A host cell of the invention can be used to produce (i.e., express) a NC2 domain sequence of the invention. Accordingly, the invention further provides methods for producing a NC2 domain sequence of the invention using the host cells of the invention. In one embodiment, the method includes culturing the host cell of the invention (into which a recombinant expression vector encoding a NC2 domain sequence of the invention has been introduced) in a suitable medium such that a NC2 domain sequence of the invention is produced. In another embodiment, the method further includes isolating a NC2 domain sequence of the invention from the medium or the host cell.
 Host cells transformed with nucleotide sequences encoding a NC2 domain sequence can be cultured under conditions suitable for the expression and recovery of the sequence from cell culture. The protein produced by a transformed cell may be located in the cell membrane, secreted or contained intracellularly depending on the sequence and/or the vector used. As will be understood by those of skill in the art, expression vectors containing polynucleotides that encode a collagen IX NC2 domain can be designed to contain signal sequences that direct secretion of the NC2 domain through a prokaryotic or eukaryotic cell membrane. As discussed in detail in sections 1.3.-1.4., below, other constructs can be used to join sequences encoding a NC2 domain sequence to nucleotide sequences encoding a polypeptide domain that will facilitate purification of soluble proteins. Such domains include, but are not limited to: metal chelating peptides such as histidine-tryptophan modules that allow purification on immobilized metals, protein A domains that allow purification on immobilized immunoglobulin, and the domain utilized in the FLAGS extension/affinity purification system (Immunex Corp., Seattle, Wash.).
 1.3. Heterologous Moieties Attached to Collagen IX NC2 Domain Polypeptides
 In certain embodiments the polypeptide compositions of the instant invention comprise one or more heterologous moieties operably linked to the amino and/or carboxy terminals of a particular collagen IX NC2 domain. As used herein, "operable linkage" refers to the functional association of two compositions, such as the heterologous moieties and the NC2 domain compositions of the present invention, including, but not limited to associations mediated by one or more covalent or non-covalent bonds. Heterologous moieties that find use within the context of the instant invention include, but are not limited to: peptide and polypeptide sequences, including, but not limited to, diagnostic and/or therapeutic peptides and polypeptides, such as antibodies and peptide hormones; nucleic acid sequences, including, but not limited to, diagnostic and/or therapeutic nucleic acids, such as probes, antisense molecules, and siRNA molecules; polysaccharides, including, but not limited to, polysaccharides associated with eliciting immune responses, such as those that define bacterial serogroups; small molecule diagnostics and/or therapeutics, including, but not limited to, small molecule receptor agonists and antagonists, small molecule agonists or antagonists of enzyme function; and labels, including, but not limited to, contrast agents, fluorophores, enzymatic labels, and radioactive labels. In certain embodiments, a single collagen IX NC2 domain can be operably linked to two distinct heterologous moieties. In additional embodiments a homo- or heterotrimer of collagen IX NC2 domain compositions will comprise one to six heterologous moieties, where one, two, three, four, five, or all six heterologous moieties are the same or different.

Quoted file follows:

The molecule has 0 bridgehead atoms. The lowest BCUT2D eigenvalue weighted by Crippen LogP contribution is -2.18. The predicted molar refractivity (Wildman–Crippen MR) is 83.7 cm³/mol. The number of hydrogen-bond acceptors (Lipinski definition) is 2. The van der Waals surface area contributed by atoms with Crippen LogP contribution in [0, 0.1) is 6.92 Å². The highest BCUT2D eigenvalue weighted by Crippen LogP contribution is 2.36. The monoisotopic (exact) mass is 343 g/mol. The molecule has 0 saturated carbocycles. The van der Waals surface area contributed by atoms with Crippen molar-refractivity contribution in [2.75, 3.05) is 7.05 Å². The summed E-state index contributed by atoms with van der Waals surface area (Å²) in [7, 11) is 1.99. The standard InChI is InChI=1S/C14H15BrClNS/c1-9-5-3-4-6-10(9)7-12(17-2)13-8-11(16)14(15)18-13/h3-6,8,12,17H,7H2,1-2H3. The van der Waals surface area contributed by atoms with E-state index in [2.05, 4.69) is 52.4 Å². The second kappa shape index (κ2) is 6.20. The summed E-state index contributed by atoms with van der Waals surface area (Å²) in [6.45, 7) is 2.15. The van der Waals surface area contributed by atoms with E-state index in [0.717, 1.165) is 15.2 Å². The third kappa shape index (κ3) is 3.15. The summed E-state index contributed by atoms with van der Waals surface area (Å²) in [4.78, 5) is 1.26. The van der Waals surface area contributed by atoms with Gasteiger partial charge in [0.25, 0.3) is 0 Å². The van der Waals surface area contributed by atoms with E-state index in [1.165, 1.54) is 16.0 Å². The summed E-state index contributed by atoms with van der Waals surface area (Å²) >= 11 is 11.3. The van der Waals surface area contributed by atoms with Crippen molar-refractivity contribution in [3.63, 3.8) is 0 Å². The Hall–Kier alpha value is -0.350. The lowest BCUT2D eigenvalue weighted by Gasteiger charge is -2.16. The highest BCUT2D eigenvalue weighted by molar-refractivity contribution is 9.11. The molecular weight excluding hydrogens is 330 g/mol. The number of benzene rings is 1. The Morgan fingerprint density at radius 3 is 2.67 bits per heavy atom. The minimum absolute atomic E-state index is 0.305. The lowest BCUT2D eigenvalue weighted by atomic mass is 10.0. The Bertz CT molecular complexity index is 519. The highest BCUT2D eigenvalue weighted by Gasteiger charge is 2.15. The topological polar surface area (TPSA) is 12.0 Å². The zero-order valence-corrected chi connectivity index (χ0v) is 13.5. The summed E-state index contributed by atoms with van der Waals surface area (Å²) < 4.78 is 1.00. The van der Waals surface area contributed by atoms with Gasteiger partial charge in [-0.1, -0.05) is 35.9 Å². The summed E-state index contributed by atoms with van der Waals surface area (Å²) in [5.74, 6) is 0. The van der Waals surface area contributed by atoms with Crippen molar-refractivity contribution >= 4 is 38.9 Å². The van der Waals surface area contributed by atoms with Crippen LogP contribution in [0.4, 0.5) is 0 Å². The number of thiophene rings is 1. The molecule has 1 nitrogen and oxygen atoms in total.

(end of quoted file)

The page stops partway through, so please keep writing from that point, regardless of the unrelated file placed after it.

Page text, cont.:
In certain embodiments, the heterologous moiety is selected from one or more effector agents, such as, but not limited to, a diagnostic agent, a therapeutic agent, a chemotherapeutic agent, a radioisotope, an imaging agent, an anti-angiogenic agent, a cytokine, a chemokine, a growth factor, a drug, a prodrug, an enzyme, a binding molecule, a ligand for a cell surface receptor, a chelator, an immunomodulator, an oligonucleotide, a hormone, a photodetectable label, a dye, a peptide, a toxin, a contrast agent, a paramagnetic label, an ultrasound label, a pro-apoptotic agent, a liposome, a nanoparticle or a combination thereof.
 In certain embodiments, the compositions of the instant invention comprise one or more heterologous peptide or polypeptide moieties, such as bacterial toxins, plant toxins, ricin, abrin, ribonucleases (RNase), DNase I, Staphylococcal enterotoxin-A, pokeweed antiviral protein, gelonin, diphtherin toxin, Pseudomonas exotoxin, Pseudomonas endotoxin, Ranpirnase (Rap), Rap (N69Q), PE38, dgA, DT390, PLC, tPA, a cytokine, a growth factor, a soluble receptor component, surfactant protein D, IL-4, sIL-4R, sIL-13R, VEGF121, TPO, EPO, clot-dissolving agents, enzymes, fluorescent proteins, sTNFα-R, avimers, antibodies, scFvs, dsFvs, and nanobodies.